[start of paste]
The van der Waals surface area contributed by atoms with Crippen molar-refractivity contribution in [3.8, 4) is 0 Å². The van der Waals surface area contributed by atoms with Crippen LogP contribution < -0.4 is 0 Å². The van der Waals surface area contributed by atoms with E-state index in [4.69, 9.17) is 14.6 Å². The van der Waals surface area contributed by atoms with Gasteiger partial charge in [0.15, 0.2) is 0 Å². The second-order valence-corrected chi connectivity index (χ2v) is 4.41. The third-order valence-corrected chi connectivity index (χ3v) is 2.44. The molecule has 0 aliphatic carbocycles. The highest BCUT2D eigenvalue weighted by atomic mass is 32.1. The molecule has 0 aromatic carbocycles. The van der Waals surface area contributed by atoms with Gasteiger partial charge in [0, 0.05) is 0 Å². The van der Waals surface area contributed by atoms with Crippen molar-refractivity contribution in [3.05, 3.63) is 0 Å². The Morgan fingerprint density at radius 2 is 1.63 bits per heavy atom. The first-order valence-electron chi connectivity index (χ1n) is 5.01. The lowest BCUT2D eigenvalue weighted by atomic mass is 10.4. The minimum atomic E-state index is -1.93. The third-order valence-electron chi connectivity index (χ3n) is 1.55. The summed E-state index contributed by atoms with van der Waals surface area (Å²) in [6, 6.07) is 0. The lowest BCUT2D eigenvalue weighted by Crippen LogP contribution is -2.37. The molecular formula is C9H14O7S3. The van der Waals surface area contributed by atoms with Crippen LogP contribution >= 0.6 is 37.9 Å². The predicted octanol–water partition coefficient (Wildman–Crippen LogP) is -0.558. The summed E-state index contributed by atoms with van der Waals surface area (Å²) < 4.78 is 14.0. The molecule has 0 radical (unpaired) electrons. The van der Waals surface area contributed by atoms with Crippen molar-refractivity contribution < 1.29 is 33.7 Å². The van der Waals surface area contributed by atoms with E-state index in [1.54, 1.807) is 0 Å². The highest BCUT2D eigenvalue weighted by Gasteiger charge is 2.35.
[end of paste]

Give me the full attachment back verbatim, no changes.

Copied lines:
The van der Waals surface area contributed by atoms with Crippen molar-refractivity contribution in [3.8, 4) is 0 Å². The van der Waals surface area contributed by atoms with Crippen LogP contribution < -0.4 is 0 Å². The van der Waals surface area contributed by atoms with E-state index in [4.69, 9.17) is 14.6 Å². The van der Waals surface area contributed by atoms with Gasteiger partial charge in [0.15, 0.2) is 0 Å². The second-order valence-corrected chi connectivity index (χ2v) is 4.41. The third-order valence-corrected chi connectivity index (χ3v) is 2.44. The molecule has 0 aliphatic carbocycles. The highest BCUT2D eigenvalue weighted by atomic mass is 32.1. The molecule has 0 aromatic carbocycles. The van der Waals surface area contributed by atoms with Gasteiger partial charge in [0, 0.05) is 0 Å². The van der Waals surface area contributed by atoms with Crippen molar-refractivity contribution in [3.05, 3.63) is 0 Å². The Morgan fingerprint density at radius 2 is 1.63 bits per heavy atom. The first-order valence-electron chi connectivity index (χ1n) is 5.01. The lowest BCUT2D eigenvalue weighted by atomic mass is 10.4. The minimum atomic E-state index is -1.93. The third-order valence-electron chi connectivity index (χ3n) is 1.55. The summed E-state index contributed by atoms with van der Waals surface area (Å²) in [6, 6.07) is 0. The lowest BCUT2D eigenvalue weighted by Crippen LogP contribution is -2.37. The molecular formula is C9H14O7S3. The van der Waals surface area contributed by atoms with Crippen LogP contribution >= 0.6 is 37.9 Å². The predicted octanol–water partition coefficient (Wildman–Crippen LogP) is -0.558. The summed E-state index contributed by atoms with van der Waals surface area (Å²) < 4.78 is 14.0. The molecule has 0 radical (unpaired) electrons. The van der Waals surface area contributed by atoms with Crippen molar-refractivity contribution < 1.29 is 33.7 Å². The van der Waals surface area contributed by atoms with E-state index in [1.54, 1.807) is 0 Å². The highest BCUT2D eigenvalue weighted by Gasteiger charge is 2.35.